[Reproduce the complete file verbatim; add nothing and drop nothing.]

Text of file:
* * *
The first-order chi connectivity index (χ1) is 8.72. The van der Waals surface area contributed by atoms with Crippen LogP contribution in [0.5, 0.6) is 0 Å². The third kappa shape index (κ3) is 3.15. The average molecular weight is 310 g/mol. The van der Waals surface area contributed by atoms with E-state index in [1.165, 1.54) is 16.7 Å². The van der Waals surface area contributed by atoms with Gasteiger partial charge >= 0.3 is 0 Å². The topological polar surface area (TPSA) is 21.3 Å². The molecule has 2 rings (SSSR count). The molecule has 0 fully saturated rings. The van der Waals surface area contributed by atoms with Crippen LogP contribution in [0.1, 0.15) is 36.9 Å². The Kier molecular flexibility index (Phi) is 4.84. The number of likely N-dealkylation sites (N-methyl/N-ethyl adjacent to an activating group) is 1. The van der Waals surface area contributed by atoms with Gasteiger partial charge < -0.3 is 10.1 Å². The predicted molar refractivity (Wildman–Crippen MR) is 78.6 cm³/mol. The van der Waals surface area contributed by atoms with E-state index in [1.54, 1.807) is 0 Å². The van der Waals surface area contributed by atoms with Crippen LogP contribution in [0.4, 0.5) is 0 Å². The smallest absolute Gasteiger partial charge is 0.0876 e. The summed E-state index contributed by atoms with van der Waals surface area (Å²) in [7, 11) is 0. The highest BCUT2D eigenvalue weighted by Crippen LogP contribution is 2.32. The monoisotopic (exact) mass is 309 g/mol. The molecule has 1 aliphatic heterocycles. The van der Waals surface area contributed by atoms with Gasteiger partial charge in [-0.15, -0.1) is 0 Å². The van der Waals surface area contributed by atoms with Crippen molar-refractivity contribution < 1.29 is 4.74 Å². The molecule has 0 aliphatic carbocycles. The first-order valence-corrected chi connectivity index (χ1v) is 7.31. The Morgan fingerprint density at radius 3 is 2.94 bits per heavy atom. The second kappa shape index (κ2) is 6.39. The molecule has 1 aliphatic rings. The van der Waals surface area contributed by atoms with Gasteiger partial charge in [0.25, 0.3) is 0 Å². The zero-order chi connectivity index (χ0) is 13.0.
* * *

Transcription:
The first-order chi connectivity index (χ1) is 8.72. The van der Waals surface area contributed by atoms with Crippen LogP contribution in [0.5, 0.6) is 0 Å². The third kappa shape index (κ3) is 3.15. The average molecular weight is 310 g/mol. The van der Waals surface area contributed by atoms with E-state index in [1.165, 1.54) is 16.7 Å². The van der Waals surface area contributed by atoms with Gasteiger partial charge >= 0.3 is 0 Å². The topological polar surface area (TPSA) is 21.3 Å². The molecule has 2 rings (SSSR count). The molecule has 0 fully saturated rings. The van der Waals surface area contributed by atoms with Crippen LogP contribution in [0.1, 0.15) is 36.9 Å². The Kier molecular flexibility index (Phi) is 4.84. The number of likely N-dealkylation sites (N-methyl/N-ethyl adjacent to an activating group) is 1. The van der Waals surface area contributed by atoms with Gasteiger partial charge < -0.3 is 10.1 Å². The predicted molar refractivity (Wildman–Crippen MR) is 78.6 cm³/mol. The van der Waals surface area contributed by atoms with E-state index in [1.54, 1.807) is 0 Å². The van der Waals surface area contributed by atoms with Crippen LogP contribution in [0.4, 0.5) is 0 Å². The smallest absolute Gasteiger partial charge is 0.0876 e. The summed E-state index contributed by atoms with van der Waals surface area (Å²) in [7, 11) is 0. The highest BCUT2D eigenvalue weighted by Crippen LogP contribution is 2.32. The monoisotopic (exact) mass is 309 g/mol. The molecule has 1 aliphatic heterocycles. The van der Waals surface area contributed by atoms with Gasteiger partial charge in [-0.15, -0.1) is 0 Å². The van der Waals surface area contributed by atoms with Crippen molar-refractivity contribution < 1.29 is 4.74 Å². The molecule has 0 aliphatic carbocycles. The first-order valence-corrected chi connectivity index (χ1v) is 7.31. The Morgan fingerprint density at radius 3 is 2.94 bits per heavy atom. The second kappa shape index (κ2) is 6.39. The molecule has 1 aliphatic rings. The van der Waals surface area contributed by atoms with Gasteiger partial charge in [0.25, 0.3) is 0 Å². The zero-order chi connectivity index (χ0) is 13.0.